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What FIFA Can Teach Us About Wire Fraud

Soccer is a popular sport in Florida. In fact, one recent news story suggested that the strong following of the sport in the Sunshine State could make it the “Soccer Capital of the U.S.” So undoubtedly there were a few shocks and groans when U.S. Attorney General Loretta Lynch announced criminal charges against a number of high-level Fédération Internationale de Football Association (FIFA) officials and vowed that this was only the beginning. Charges include racketeering and wire fraud, amongst other charges.

Wire fraud is a popular charge for federal prosecutors to bring against individuals, especially when they believe you acted along with other individuals. What lessons can we learn about wire fraud charges from these FIFA indictments?

Lesson One: Wire Fraud Charges are Popular Because They Are Easy to Prove

Part of the reason why so many individuals are charged with wire fraud is that the elements needed to prove this crime are relatively simple. Of course each element of the crime needs to be proven beyond a reasonable doubt, but those elements consist only of:

  • Intent;
  • To commit a scheme to defraud, or obtaining property by fraud; and
  • A wire communication (mail fraud would require proof of the sending of something through the mail service).

Jury instructions used in wire fraud cases shows that even these elements are somewhat flexible – for instance, the “scheme” need only be intended to be created. It is not necessary for the government to prove that your scheme was successful in defrauding anyone, that you made an elaborate or complete scheme, or that you made any money from your “scheme.”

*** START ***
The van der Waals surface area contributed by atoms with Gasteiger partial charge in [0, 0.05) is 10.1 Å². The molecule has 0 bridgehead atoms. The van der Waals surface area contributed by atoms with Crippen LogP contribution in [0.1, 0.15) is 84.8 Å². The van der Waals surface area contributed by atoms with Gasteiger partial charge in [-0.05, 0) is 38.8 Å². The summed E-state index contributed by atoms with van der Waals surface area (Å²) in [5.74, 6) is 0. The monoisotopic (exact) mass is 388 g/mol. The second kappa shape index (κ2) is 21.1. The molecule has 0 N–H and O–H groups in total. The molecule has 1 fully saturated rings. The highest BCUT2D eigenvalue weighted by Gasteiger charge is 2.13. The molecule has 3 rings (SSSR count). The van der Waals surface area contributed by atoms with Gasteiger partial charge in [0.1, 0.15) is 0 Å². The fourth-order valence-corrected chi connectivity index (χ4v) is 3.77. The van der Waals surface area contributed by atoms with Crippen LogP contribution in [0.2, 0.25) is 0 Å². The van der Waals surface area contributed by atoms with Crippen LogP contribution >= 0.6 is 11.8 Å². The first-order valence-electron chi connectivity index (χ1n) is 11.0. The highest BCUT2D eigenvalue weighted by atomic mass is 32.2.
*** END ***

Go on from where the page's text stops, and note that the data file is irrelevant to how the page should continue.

Lesson Two: Wire Fraud Charges Carry Significant Penalties

A conviction for wire fraud (or mail fraud) can carry a prison sentence of up to twenty years. If the fraud was committed against or if the intended victim was any one of several certain institutions, the prison sentence can be up to 30 years and this can be accompanied by up to $1,000,000 in fines.

Lesson Three: Wire Fraud Charges are a Popular Bargaining Chip for Prosecutors

Because of lesson one and lesson two (above), prosecutors can and do use these charges to try to pressure defendants to enter plea deals that are favorable to the prosecution. When charged with multiple wire or mail fraud counts and faced with the prospect of several decades in prison on those charges alone, defendants may feel hopeless or panicked and accept the first plea deal offered by the prosecution.

Lesson Four: You Need a Federal Wire Fraud Defense Attorney

All of the above lessons should convince you that wire fraud and mail fraud are serious criminal charges that require the assistance of an experienced defense attorney. South Florida wire fraud defense attorney Jeffrey S. Weiner has the experience and knowledge necessary to defend you against these serious federal charges. Do not talk to the police or prosecutor without first contacting Jeffrey S. Weiner, P.A. and discuss your case during a free consultation.

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